TAMPA, Fla. – The convention bounce is the stuff of political dreams.
Buoyed by the love of fellow partisans, lofted by eager anticipation, swaddled and coddled — when was the last time anyone actually asked a tough question of a candidate at their convention, much less had the chance? — the presidential nominee soars heavenward on the wings of celebration.
Then settles back to Earth.
It is not unusual for a candidate to surge in polls in the days after their big party bash. Gallup, which conducts the granddaddy of political opinion surveys, reports that going back to 1964 the average "bounce" yields a 5-percentage point gain in the polls.
That makes sense.
Imagine a jury trial, in which the prosecution presents its case, followed by the defense. The two political conventions function in much the same way. The out-party goes first, offering all the awful things the incumbent administration has done as proof of why the country can't possibly survive another four years with that kind of ineptitude in the White House. With that argument fresh in their minds, some loosely moored (politically) or otherwise persuadable voters tip toward the challenger.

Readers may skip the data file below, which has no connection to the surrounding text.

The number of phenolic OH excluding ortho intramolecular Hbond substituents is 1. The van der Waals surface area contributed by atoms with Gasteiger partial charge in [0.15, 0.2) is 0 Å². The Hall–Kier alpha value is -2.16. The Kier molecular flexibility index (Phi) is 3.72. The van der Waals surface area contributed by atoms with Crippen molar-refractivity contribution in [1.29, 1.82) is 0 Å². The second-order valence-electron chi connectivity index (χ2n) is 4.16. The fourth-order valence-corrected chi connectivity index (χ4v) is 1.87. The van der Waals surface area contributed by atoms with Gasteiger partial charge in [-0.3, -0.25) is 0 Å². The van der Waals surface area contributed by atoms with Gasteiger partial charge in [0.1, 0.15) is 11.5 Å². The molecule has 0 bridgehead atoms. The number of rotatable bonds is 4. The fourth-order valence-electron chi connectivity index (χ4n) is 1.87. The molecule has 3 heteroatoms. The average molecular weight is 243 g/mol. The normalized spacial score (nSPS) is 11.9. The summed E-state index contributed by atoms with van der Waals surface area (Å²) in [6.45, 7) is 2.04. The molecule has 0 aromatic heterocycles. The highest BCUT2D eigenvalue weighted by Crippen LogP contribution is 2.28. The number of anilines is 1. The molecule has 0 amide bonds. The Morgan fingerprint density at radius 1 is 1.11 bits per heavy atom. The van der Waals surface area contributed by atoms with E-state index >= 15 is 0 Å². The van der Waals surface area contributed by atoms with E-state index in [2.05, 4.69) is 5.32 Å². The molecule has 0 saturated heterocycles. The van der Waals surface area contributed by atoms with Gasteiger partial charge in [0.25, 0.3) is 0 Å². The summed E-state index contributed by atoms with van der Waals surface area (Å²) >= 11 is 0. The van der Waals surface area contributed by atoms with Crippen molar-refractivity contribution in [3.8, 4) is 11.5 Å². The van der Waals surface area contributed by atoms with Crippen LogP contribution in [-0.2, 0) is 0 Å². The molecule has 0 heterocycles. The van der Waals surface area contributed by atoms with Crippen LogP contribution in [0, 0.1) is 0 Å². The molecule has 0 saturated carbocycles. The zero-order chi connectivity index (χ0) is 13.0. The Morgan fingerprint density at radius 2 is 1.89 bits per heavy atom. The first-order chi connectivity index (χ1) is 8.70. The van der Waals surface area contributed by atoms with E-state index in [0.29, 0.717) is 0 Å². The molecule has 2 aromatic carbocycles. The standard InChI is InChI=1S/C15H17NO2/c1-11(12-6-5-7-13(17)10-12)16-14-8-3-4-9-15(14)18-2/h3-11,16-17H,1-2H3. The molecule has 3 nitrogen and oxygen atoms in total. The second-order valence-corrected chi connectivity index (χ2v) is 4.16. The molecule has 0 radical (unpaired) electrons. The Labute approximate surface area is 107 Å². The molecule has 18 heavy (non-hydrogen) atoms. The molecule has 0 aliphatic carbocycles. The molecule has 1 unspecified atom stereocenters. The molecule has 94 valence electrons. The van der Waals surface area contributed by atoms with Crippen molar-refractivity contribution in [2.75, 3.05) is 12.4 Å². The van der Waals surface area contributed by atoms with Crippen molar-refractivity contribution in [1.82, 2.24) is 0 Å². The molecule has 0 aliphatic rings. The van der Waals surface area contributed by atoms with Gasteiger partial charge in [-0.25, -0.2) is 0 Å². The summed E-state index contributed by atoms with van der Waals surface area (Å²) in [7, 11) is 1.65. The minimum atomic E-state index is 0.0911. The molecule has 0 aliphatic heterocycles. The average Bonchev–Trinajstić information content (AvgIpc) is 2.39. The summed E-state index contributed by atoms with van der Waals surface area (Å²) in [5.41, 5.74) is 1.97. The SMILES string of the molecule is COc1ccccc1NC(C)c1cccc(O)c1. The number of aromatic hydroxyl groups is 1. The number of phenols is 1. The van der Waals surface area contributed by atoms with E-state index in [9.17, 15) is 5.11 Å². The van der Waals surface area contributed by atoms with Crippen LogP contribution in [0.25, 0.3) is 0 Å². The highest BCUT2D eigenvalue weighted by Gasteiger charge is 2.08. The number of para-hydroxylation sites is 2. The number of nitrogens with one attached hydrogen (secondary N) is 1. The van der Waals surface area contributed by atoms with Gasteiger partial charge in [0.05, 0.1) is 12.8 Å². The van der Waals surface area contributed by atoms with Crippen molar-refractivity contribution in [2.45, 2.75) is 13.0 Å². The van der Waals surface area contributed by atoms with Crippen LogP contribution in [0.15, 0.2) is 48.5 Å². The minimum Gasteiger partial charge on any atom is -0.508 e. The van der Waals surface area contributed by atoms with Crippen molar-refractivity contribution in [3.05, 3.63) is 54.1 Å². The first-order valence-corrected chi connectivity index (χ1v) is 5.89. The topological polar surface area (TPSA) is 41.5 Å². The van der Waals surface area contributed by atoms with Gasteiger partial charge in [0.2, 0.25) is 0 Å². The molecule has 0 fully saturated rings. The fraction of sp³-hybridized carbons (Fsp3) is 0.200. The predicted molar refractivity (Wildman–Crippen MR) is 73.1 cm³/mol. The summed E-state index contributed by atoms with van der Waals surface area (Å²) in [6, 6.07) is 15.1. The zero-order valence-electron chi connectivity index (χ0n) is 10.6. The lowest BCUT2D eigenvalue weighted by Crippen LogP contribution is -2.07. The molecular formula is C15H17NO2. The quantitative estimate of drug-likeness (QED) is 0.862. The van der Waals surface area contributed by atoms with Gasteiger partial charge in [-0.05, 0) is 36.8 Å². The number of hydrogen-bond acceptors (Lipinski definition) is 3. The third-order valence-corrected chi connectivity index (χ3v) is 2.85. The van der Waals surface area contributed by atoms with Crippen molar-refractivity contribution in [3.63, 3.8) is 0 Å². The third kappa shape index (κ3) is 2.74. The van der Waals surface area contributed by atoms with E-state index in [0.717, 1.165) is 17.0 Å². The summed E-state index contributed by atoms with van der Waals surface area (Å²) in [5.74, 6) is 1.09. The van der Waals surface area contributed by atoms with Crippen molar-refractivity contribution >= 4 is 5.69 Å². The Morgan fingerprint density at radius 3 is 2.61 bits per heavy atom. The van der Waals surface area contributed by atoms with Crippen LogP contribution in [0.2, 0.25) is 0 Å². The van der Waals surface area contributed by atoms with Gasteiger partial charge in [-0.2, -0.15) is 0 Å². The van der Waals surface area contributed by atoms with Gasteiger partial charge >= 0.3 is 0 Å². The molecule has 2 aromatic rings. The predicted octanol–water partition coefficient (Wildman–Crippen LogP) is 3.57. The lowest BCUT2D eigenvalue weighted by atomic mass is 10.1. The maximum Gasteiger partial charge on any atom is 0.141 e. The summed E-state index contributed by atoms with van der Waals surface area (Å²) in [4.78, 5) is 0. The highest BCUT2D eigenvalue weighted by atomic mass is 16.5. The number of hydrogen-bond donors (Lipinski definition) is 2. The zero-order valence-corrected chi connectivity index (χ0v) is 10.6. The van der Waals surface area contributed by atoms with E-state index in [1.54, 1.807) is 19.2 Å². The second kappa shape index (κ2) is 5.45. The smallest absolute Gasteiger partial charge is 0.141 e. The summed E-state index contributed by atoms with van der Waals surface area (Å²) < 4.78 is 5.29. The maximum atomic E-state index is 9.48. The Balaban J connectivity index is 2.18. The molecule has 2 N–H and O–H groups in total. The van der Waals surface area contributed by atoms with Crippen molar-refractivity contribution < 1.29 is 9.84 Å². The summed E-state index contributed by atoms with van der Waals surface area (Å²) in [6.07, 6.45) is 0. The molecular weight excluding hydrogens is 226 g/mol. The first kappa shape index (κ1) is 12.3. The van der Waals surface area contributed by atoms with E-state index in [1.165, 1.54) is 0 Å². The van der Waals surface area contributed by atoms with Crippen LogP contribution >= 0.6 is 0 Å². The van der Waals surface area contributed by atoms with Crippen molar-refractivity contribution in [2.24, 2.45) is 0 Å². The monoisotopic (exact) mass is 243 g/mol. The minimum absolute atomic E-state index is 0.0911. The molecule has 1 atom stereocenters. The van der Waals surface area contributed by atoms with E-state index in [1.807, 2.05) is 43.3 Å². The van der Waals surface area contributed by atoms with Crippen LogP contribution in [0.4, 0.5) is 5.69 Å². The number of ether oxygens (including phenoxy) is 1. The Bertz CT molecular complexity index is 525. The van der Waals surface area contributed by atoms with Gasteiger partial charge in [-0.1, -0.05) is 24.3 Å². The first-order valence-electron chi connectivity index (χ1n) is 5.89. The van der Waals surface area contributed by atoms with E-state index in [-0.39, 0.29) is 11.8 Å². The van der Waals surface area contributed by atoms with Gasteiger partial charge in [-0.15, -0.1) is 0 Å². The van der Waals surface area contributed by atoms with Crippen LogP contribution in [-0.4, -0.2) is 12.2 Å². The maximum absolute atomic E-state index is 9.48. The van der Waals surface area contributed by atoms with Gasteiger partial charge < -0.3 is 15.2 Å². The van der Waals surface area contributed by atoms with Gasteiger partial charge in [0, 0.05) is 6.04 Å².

Then the party holding the presidency responds and those persuadable voters move back to the undecided column, or even drift to support the incumbent.